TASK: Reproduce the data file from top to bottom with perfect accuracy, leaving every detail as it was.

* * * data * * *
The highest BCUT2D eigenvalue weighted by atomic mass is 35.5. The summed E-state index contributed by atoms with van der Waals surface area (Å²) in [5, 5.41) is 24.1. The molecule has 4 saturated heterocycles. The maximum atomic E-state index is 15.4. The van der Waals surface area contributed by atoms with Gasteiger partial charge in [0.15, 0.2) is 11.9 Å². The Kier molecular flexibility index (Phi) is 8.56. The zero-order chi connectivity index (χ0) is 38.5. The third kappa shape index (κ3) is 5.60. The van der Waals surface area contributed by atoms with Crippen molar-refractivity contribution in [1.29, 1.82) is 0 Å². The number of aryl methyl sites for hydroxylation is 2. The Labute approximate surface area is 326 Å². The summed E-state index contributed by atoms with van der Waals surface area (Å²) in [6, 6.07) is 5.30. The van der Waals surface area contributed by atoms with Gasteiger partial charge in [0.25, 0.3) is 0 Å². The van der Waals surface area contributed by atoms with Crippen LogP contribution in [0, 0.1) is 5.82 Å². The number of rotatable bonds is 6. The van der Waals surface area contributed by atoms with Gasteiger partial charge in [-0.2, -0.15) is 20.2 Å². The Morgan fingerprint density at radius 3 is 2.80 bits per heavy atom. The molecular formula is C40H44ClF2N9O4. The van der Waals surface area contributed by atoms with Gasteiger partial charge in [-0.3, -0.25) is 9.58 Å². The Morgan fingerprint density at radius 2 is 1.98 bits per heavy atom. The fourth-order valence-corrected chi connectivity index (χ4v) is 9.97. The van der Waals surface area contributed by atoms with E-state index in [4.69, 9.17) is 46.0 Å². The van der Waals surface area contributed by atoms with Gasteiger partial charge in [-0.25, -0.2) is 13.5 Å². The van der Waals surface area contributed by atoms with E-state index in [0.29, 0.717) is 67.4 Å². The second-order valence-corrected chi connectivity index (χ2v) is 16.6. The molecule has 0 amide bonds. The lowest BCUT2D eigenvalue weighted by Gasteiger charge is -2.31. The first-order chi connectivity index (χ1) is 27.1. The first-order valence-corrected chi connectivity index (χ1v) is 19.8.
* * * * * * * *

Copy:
The highest BCUT2D eigenvalue weighted by atomic mass is 35.5. The summed E-state index contributed by atoms with van der Waals surface area (Å²) in [5, 5.41) is 24.1. The molecule has 4 saturated heterocycles. The maximum atomic E-state index is 15.4. The van der Waals surface area contributed by atoms with Gasteiger partial charge in [0.15, 0.2) is 11.9 Å². The Kier molecular flexibility index (Phi) is 8.56. The zero-order chi connectivity index (χ0) is 38.5. The third kappa shape index (κ3) is 5.60. The van der Waals surface area contributed by atoms with Crippen molar-refractivity contribution in [1.29, 1.82) is 0 Å². The number of aryl methyl sites for hydroxylation is 2. The Labute approximate surface area is 326 Å². The summed E-state index contributed by atoms with van der Waals surface area (Å²) in [6, 6.07) is 5.30. The van der Waals surface area contributed by atoms with Gasteiger partial charge in [0.25, 0.3) is 0 Å². The van der Waals surface area contributed by atoms with Crippen LogP contribution in [0, 0.1) is 5.82 Å². The number of rotatable bonds is 6. The van der Waals surface area contributed by atoms with Gasteiger partial charge in [-0.2, -0.15) is 20.2 Å². The Morgan fingerprint density at radius 3 is 2.80 bits per heavy atom. The molecular formula is C40H44ClF2N9O4. The van der Waals surface area contributed by atoms with Gasteiger partial charge in [-0.3, -0.25) is 9.58 Å². The Morgan fingerprint density at radius 2 is 1.98 bits per heavy atom. The fourth-order valence-corrected chi connectivity index (χ4v) is 9.97. The van der Waals surface area contributed by atoms with E-state index in [4.69, 9.17) is 46.0 Å². The van der Waals surface area contributed by atoms with Gasteiger partial charge in [-0.25, -0.2) is 13.5 Å². The van der Waals surface area contributed by atoms with E-state index in [0.29, 0.717) is 67.4 Å². The second-order valence-corrected chi connectivity index (χ2v) is 16.6. The molecule has 0 amide bonds. The lowest BCUT2D eigenvalue weighted by Gasteiger charge is -2.31. The first-order chi connectivity index (χ1) is 27.1. The first-order valence-corrected chi connectivity index (χ1v) is 19.8.